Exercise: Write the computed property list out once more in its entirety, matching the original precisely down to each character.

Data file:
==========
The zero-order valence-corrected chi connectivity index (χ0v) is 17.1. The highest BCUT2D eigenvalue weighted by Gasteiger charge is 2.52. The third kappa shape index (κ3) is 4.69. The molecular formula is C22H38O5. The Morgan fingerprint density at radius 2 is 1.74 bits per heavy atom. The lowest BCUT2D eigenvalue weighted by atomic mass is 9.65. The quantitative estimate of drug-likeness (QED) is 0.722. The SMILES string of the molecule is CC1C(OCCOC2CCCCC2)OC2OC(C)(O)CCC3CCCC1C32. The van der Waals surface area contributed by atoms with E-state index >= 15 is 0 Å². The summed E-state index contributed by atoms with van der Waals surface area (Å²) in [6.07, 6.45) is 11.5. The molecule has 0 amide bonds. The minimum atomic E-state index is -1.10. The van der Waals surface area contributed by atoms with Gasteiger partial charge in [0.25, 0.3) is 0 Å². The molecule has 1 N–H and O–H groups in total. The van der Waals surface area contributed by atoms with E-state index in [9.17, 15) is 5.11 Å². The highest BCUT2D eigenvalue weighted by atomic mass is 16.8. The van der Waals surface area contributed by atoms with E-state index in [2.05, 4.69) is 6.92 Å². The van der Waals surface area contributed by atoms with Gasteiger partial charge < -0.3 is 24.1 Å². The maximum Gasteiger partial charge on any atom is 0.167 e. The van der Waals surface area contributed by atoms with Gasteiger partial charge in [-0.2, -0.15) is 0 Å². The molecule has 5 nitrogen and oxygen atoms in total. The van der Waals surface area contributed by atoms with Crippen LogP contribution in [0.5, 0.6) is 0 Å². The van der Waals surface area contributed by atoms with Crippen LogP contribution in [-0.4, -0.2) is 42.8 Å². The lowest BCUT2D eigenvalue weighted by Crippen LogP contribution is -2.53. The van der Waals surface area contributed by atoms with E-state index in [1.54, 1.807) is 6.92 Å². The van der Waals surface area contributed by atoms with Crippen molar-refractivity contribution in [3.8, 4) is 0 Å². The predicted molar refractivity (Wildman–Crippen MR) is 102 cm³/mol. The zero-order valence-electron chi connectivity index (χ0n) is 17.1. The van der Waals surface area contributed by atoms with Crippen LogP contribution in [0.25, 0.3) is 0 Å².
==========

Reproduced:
The zero-order valence-corrected chi connectivity index (χ0v) is 17.1. The highest BCUT2D eigenvalue weighted by Gasteiger charge is 2.52. The third kappa shape index (κ3) is 4.69. The molecular formula is C22H38O5. The Morgan fingerprint density at radius 2 is 1.74 bits per heavy atom. The lowest BCUT2D eigenvalue weighted by atomic mass is 9.65. The quantitative estimate of drug-likeness (QED) is 0.722. The SMILES string of the molecule is CC1C(OCCOC2CCCCC2)OC2OC(C)(O)CCC3CCCC1C32. The van der Waals surface area contributed by atoms with E-state index >= 15 is 0 Å². The summed E-state index contributed by atoms with van der Waals surface area (Å²) in [6.07, 6.45) is 11.5. The molecule has 0 amide bonds. The minimum atomic E-state index is -1.10. The van der Waals surface area contributed by atoms with Gasteiger partial charge in [0.25, 0.3) is 0 Å². The molecule has 1 N–H and O–H groups in total. The van der Waals surface area contributed by atoms with E-state index in [9.17, 15) is 5.11 Å². The highest BCUT2D eigenvalue weighted by atomic mass is 16.8. The van der Waals surface area contributed by atoms with E-state index in [2.05, 4.69) is 6.92 Å². The van der Waals surface area contributed by atoms with Gasteiger partial charge < -0.3 is 24.1 Å². The maximum Gasteiger partial charge on any atom is 0.167 e. The van der Waals surface area contributed by atoms with Gasteiger partial charge in [-0.2, -0.15) is 0 Å². The molecule has 5 nitrogen and oxygen atoms in total. The van der Waals surface area contributed by atoms with Crippen LogP contribution in [0.5, 0.6) is 0 Å². The van der Waals surface area contributed by atoms with Crippen LogP contribution in [-0.4, -0.2) is 42.8 Å². The lowest BCUT2D eigenvalue weighted by Crippen LogP contribution is -2.53. The van der Waals surface area contributed by atoms with E-state index in [1.54, 1.807) is 6.92 Å². The van der Waals surface area contributed by atoms with Crippen molar-refractivity contribution in [3.8, 4) is 0 Å². The predicted molar refractivity (Wildman–Crippen MR) is 102 cm³/mol. The zero-order valence-electron chi connectivity index (χ0n) is 17.1. The van der Waals surface area contributed by atoms with Crippen LogP contribution in [0.25, 0.3) is 0 Å².